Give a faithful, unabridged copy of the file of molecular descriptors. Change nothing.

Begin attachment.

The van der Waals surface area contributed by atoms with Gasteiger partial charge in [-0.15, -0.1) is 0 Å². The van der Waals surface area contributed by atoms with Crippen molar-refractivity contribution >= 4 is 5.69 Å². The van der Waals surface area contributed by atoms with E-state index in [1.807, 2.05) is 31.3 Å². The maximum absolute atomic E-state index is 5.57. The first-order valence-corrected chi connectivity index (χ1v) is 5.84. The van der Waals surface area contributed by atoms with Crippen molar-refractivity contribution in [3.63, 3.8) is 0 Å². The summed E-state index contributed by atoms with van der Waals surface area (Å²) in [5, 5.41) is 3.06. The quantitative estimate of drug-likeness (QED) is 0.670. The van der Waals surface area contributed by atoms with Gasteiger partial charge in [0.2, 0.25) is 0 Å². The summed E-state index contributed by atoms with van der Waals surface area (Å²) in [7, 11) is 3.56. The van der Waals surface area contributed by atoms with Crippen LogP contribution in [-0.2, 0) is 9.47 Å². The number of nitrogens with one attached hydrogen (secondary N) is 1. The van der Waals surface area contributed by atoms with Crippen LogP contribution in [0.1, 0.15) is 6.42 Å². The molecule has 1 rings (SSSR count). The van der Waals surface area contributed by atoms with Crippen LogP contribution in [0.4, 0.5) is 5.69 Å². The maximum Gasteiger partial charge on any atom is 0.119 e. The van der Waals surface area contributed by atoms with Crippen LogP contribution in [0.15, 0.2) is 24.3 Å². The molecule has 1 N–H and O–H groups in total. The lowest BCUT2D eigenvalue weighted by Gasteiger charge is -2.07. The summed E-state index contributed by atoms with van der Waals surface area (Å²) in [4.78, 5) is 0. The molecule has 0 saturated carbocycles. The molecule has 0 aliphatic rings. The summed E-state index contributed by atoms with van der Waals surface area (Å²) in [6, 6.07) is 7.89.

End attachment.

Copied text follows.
The van der Waals surface area contributed by atoms with Gasteiger partial charge in [-0.15, -0.1) is 0 Å². The van der Waals surface area contributed by atoms with Crippen molar-refractivity contribution >= 4 is 5.69 Å². The van der Waals surface area contributed by atoms with E-state index in [1.807, 2.05) is 31.3 Å². The maximum absolute atomic E-state index is 5.57. The first-order valence-corrected chi connectivity index (χ1v) is 5.84. The van der Waals surface area contributed by atoms with Crippen molar-refractivity contribution in [3.63, 3.8) is 0 Å². The summed E-state index contributed by atoms with van der Waals surface area (Å²) in [5, 5.41) is 3.06. The quantitative estimate of drug-likeness (QED) is 0.670. The van der Waals surface area contributed by atoms with Gasteiger partial charge in [0.2, 0.25) is 0 Å². The summed E-state index contributed by atoms with van der Waals surface area (Å²) in [7, 11) is 3.56. The van der Waals surface area contributed by atoms with Crippen LogP contribution in [-0.2, 0) is 9.47 Å². The number of nitrogens with one attached hydrogen (secondary N) is 1. The van der Waals surface area contributed by atoms with Crippen LogP contribution in [0.1, 0.15) is 6.42 Å². The molecule has 1 rings (SSSR count). The van der Waals surface area contributed by atoms with Crippen LogP contribution in [0.4, 0.5) is 5.69 Å². The maximum Gasteiger partial charge on any atom is 0.119 e. The van der Waals surface area contributed by atoms with Crippen LogP contribution in [0.15, 0.2) is 24.3 Å². The molecule has 1 N–H and O–H groups in total. The lowest BCUT2D eigenvalue weighted by Gasteiger charge is -2.07. The summed E-state index contributed by atoms with van der Waals surface area (Å²) in [4.78, 5) is 0. The molecule has 0 saturated carbocycles. The molecule has 0 aliphatic rings. The summed E-state index contributed by atoms with van der Waals surface area (Å²) in [6, 6.07) is 7.89.